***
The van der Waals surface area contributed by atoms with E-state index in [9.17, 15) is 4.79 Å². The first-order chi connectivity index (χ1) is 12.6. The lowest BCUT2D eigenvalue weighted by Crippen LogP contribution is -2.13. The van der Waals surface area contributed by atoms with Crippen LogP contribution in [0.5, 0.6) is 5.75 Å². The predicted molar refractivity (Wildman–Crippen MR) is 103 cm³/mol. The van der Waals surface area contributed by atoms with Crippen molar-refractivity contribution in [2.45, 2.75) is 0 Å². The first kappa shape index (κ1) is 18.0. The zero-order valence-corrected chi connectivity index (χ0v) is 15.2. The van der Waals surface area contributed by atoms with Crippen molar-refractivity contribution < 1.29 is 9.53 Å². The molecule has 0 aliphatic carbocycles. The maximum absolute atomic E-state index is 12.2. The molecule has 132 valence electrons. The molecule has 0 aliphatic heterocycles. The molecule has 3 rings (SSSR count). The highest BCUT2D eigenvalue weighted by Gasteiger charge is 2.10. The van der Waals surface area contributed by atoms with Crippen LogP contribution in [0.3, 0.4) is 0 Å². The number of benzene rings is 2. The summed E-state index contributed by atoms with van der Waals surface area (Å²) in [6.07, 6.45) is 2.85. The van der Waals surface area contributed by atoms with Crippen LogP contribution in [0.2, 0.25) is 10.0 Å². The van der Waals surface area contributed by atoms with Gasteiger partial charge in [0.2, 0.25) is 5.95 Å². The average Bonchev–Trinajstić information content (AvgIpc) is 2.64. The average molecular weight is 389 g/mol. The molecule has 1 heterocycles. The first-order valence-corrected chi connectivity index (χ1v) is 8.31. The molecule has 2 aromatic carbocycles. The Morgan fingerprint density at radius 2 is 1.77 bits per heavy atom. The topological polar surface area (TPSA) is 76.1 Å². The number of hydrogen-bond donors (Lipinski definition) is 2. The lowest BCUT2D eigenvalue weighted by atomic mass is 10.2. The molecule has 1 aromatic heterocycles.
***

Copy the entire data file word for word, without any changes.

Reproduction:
The van der Waals surface area contributed by atoms with E-state index in [9.17, 15) is 4.79 Å². The first-order chi connectivity index (χ1) is 12.6. The lowest BCUT2D eigenvalue weighted by Crippen LogP contribution is -2.13. The van der Waals surface area contributed by atoms with Crippen LogP contribution in [0.5, 0.6) is 5.75 Å². The predicted molar refractivity (Wildman–Crippen MR) is 103 cm³/mol. The van der Waals surface area contributed by atoms with Crippen molar-refractivity contribution in [2.45, 2.75) is 0 Å². The first kappa shape index (κ1) is 18.0. The zero-order valence-corrected chi connectivity index (χ0v) is 15.2. The van der Waals surface area contributed by atoms with Crippen molar-refractivity contribution < 1.29 is 9.53 Å². The molecule has 0 aliphatic carbocycles. The maximum absolute atomic E-state index is 12.2. The molecule has 132 valence electrons. The molecule has 0 aliphatic heterocycles. The molecule has 3 rings (SSSR count). The highest BCUT2D eigenvalue weighted by Gasteiger charge is 2.10. The van der Waals surface area contributed by atoms with Crippen LogP contribution in [0.3, 0.4) is 0 Å². The number of benzene rings is 2. The summed E-state index contributed by atoms with van der Waals surface area (Å²) in [6.07, 6.45) is 2.85. The van der Waals surface area contributed by atoms with Crippen LogP contribution in [0.2, 0.25) is 10.0 Å². The van der Waals surface area contributed by atoms with Gasteiger partial charge in [0.2, 0.25) is 5.95 Å². The average Bonchev–Trinajstić information content (AvgIpc) is 2.64. The average molecular weight is 389 g/mol. The molecule has 1 heterocycles. The first-order valence-corrected chi connectivity index (χ1v) is 8.31. The molecule has 2 aromatic carbocycles. The Morgan fingerprint density at radius 2 is 1.77 bits per heavy atom. The topological polar surface area (TPSA) is 76.1 Å². The number of hydrogen-bond donors (Lipinski definition) is 2. The lowest BCUT2D eigenvalue weighted by atomic mass is 10.2. The molecule has 1 aromatic heterocycles.